Sound Mixing (Rydstrom/Johnson/Ulano)
Andy, after our movie group screening, argued that Ad Astra was basically a remake of Apocalypse Now in a different setting. Andy is particularly capable of capturing the essence of movie plotlines, even if he manages to fall asleep for much of the film’s duration. It’s been a few years – should we say ‘decades’ – since I’ve seen Apocalypse Now so I wasn’t quite sure of the comparison. For me the movie stirred memories of an even earlier great classic, Stanley Kubrick’s 2001: A Space Odyssey.
So imagine my satisfied surprise when I read that director James Gray describes his Ad Astra movie as “Sort a like, if you got Apocalypse Now and 2001: A Space Odyssey in a giant mash-up and you put a little Joseph Conrad in there.” It appears that we both second-guessed the director. (Never mind that Apocalypse Now is, essentially, a remake of Conrad’s Heart of Darkness anyway!) And so, with that description, you pretty much have nailed the story and tone of this movie. If, for whatever reasons, you disliked Apocalypse Now, 2001, or Joseph Conrad, then you most likely won’t like Ad Astra.
Brad Pitt, in what is probably his most nuanced performance yet, plays a cool-as-a-cucumber astronaut of the future, Roy McBride. Roy is so cool that he has the reputation of never getting his pulse rate above 80 – even after the heart racing opening sequence – move over, James Bond! How McBride manages his enviable coolness is never really explained, but the constant preoccupation of his managers and himself with his psychological state might have something to do with it. Multiple times he has to record a psycho-self-analysis and his future options are determined by the results of these assessments. (It seems that in this future society, psychology has not only advanced significantly in its scope and understanding, but it also has assumed a central significance well beyond where it stands today. That, too, is left unexplained – it is just one of those assumptions science fiction is allowed to make in setting the stage for the story in a different future world.)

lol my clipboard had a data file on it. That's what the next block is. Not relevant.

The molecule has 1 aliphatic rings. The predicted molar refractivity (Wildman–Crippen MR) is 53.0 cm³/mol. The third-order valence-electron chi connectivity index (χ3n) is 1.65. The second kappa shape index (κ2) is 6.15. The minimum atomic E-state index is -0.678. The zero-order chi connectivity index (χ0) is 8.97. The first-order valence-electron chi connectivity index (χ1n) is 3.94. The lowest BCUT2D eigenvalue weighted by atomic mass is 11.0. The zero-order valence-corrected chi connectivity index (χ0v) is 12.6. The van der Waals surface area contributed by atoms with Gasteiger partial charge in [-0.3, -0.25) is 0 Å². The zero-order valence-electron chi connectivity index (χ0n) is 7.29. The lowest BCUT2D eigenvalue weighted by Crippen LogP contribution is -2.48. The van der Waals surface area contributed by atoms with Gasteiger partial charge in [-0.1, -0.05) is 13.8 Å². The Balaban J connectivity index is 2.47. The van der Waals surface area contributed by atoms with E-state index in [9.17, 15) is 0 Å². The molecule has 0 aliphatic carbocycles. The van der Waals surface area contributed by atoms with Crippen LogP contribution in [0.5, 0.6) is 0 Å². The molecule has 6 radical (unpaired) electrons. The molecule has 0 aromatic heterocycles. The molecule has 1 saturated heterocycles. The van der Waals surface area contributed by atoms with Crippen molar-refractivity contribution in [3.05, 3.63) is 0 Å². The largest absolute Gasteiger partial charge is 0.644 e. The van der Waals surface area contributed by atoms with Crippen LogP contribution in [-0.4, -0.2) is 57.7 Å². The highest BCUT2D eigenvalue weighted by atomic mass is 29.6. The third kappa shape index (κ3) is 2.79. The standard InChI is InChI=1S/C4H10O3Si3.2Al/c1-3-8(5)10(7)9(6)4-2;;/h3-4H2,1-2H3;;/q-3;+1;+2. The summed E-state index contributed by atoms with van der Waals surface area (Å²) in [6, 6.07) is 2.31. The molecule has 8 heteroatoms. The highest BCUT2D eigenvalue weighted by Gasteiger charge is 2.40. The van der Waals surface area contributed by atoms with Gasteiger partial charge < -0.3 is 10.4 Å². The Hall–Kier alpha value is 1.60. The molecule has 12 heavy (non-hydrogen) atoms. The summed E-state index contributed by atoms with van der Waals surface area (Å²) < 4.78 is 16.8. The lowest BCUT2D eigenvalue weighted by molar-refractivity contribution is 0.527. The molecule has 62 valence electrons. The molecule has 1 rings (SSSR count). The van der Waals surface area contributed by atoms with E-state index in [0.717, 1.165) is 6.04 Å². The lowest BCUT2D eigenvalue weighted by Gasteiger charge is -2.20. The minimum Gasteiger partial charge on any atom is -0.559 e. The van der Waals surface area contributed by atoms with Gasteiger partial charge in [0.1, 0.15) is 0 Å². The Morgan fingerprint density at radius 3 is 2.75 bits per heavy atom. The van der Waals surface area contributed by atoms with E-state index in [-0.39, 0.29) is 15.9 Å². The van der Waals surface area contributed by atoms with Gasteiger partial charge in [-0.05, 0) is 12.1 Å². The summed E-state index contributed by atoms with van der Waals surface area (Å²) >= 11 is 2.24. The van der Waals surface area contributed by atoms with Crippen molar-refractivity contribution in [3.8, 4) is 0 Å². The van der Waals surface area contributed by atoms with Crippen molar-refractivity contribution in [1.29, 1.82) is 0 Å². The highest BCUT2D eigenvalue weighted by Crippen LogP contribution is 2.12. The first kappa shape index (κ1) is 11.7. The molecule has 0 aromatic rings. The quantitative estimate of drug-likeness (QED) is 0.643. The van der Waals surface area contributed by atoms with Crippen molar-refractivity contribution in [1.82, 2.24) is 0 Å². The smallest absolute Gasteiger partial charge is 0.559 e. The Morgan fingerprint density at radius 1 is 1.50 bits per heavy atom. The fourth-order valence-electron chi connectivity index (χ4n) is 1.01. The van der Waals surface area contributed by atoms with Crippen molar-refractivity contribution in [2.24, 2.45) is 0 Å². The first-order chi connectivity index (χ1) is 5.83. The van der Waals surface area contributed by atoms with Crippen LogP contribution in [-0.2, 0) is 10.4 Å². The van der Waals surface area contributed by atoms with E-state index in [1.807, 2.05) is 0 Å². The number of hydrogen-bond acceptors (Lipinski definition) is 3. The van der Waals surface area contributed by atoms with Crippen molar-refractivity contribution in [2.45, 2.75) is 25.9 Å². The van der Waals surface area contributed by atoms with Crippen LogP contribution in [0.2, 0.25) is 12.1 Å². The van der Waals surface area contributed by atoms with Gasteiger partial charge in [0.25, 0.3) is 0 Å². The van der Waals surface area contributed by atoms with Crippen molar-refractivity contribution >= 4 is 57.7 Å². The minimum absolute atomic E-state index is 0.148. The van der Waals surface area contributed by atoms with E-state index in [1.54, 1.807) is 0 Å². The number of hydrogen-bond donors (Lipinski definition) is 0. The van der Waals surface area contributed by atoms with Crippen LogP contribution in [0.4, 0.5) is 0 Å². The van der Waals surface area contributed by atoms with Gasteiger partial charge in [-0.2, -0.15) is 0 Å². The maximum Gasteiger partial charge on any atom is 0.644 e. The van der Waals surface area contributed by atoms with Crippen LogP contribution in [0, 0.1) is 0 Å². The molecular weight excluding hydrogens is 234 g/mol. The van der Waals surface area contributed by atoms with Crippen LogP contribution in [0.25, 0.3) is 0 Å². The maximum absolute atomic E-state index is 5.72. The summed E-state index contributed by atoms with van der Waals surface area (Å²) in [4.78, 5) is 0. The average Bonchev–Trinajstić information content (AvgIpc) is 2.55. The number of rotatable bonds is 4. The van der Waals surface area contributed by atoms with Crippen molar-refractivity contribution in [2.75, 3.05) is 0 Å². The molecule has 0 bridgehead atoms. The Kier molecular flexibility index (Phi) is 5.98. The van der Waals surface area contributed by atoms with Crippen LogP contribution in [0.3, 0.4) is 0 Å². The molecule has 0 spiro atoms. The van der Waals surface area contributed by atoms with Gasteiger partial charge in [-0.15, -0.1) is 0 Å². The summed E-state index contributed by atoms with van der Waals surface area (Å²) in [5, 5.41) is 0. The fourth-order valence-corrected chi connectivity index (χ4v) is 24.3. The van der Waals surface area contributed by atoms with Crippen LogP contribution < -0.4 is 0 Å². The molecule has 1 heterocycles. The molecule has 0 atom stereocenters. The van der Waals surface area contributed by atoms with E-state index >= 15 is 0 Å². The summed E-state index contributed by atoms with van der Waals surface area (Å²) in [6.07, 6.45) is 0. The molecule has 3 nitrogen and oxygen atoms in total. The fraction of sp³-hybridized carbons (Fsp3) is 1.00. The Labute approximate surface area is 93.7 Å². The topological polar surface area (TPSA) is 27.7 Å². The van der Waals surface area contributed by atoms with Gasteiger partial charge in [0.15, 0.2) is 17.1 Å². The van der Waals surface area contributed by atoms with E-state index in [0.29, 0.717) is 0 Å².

So, within this context, Earth seems to be under attack by a powerful but unexplained energy emanating from somewhere near Neptune. Coincidentally, it turns out, Roy’s Father mysteriously disappeared somewhere near Neptune a couple of decades earlier after he had abandoned Roy and the rest of his family to search for Extra-Terrestrial Intelligence. Something had happened to that mission years ago and everyone was presumed dead. Now they aren’t so sure and Roy is given a new mission. (So, do you see the similarities with Apocalypse Now?)
None of what I just explained constitutes a spoiler – I wouldn’t do that. You learn all of that fairly early in the movie. The storyline, then, is what happens along the way from Earth to Neptune as Roy embarks, pursues, and completes his mission. The story is full of twists and turns befitting a science-fiction/adventure/thriller. Some of them are relevant to the story, others not. But you won’t know until later which is which, so pay attention.